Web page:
BS: What is “giant steps”?
LP: Simon Says. We did that in giant steps and you would say “May I take a step?” and they would “yes, how many” and then they would say “one giant step” or sometimes they might say “two giant steps” so you would take as long as you could, step, and the one that got up there first was the winner. I almost forgot about that. Then we used to walk to the movies. You could get into the movies for a nickel or a dime.
BS: That was in Lakeville?
LP: Yes, the Stuart Theatre. We would go to the Jigger Shop which is where the laundry mat is now. Owned by Hayne, Hines? It was Francis? Jeepers, I can’t remember, isn’t that terrible? (Hamm, Ed.)
BS: Was that an ice cream place?
LP: Ice Cream place, we could sit there. Then there was Bessie’s lunch which was down underneath the building they tore down right next to the park where they have the Gulf station? Aunt Bessie’s Lunch.
BS: Where the Patco store is now.
LP: Where the park was, Bessie’s lunch was down underneath and on top was Paul Argali’s barber shop, and Western Union and Isabelle Artisian’s, Decker’s, father used to have a shoe shop there.
BS: Isabelle Decker? Is that the laundry?
LP: No, she was married to John Decker. She lives down here in the back somewhere.
BS: So there was whole…
LP: There was a little commune right there by itself.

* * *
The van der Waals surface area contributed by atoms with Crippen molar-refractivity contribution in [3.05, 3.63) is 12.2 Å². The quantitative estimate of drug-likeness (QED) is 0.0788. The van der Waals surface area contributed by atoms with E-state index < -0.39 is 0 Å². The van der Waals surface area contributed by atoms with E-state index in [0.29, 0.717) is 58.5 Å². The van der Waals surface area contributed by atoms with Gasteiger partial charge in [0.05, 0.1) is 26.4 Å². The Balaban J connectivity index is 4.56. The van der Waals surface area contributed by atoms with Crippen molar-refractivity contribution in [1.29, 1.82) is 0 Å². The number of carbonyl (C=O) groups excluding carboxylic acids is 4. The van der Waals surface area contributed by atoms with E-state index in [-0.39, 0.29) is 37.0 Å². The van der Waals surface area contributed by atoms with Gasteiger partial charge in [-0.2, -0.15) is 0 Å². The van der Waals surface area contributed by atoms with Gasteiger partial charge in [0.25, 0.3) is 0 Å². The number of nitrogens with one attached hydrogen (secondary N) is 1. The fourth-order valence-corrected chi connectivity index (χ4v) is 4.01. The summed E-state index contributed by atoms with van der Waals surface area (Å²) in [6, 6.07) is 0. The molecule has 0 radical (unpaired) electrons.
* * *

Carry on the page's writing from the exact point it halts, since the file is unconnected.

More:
BS: Why did they tear it down?
LP: I could never understand it.
BS: Where was the Stuart Movie?
LP: The Stuart Movie was where the pizza house is.
BS: Oh, right there on the way to the lake.
LP: In the summertime, mother would pack us all up and go to Winsted, to Highland Lake.
BS: To Winsted?
LP: Yes, we weren’t here much in the summertime.
BS: So, Highland Lake, you had a cabin there?
LP: Yes, we had a cottage. Aunt Grace. Well, we wouldn’t have survived as well as we did if it hadn’t been for my Aunt Grace Sherwood. She was my Great-Aunt and she lived with us. She made sure we were alwaysshe did laundry for the Scovilles and the Firuskis and down on the farm on the River Road. The big farm, I don’t remember the name. We had a good life. (Stillwater Farm – Ed.)
BS: Do you remember any of the movies you saw?